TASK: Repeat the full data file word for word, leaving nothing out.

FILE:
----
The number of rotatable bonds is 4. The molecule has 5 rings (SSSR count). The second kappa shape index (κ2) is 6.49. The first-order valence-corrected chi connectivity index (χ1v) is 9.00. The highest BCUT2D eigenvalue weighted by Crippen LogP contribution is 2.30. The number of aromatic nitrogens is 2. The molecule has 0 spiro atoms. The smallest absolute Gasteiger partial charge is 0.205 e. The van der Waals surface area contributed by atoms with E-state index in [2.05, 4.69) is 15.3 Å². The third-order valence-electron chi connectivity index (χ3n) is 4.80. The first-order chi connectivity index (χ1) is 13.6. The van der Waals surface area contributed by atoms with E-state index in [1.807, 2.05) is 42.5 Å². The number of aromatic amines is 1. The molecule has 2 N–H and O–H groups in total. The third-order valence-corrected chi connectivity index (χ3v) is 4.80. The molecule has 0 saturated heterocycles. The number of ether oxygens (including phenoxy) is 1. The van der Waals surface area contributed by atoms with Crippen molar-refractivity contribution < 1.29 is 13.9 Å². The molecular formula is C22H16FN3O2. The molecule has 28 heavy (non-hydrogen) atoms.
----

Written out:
The number of rotatable bonds is 4. The molecule has 5 rings (SSSR count). The second kappa shape index (κ2) is 6.49. The first-order valence-corrected chi connectivity index (χ1v) is 9.00. The highest BCUT2D eigenvalue weighted by Crippen LogP contribution is 2.30. The number of aromatic nitrogens is 2. The molecule has 0 spiro atoms. The smallest absolute Gasteiger partial charge is 0.205 e. The van der Waals surface area contributed by atoms with E-state index in [2.05, 4.69) is 15.3 Å². The third-order valence-electron chi connectivity index (χ3n) is 4.80. The first-order chi connectivity index (χ1) is 13.6. The van der Waals surface area contributed by atoms with E-state index in [1.807, 2.05) is 42.5 Å². The number of aromatic amines is 1. The molecule has 2 N–H and O–H groups in total. The third-order valence-corrected chi connectivity index (χ3v) is 4.80. The molecule has 0 saturated heterocycles. The number of ether oxygens (including phenoxy) is 1. The van der Waals surface area contributed by atoms with Crippen molar-refractivity contribution < 1.29 is 13.9 Å². The molecular formula is C22H16FN3O2. The molecule has 28 heavy (non-hydrogen) atoms.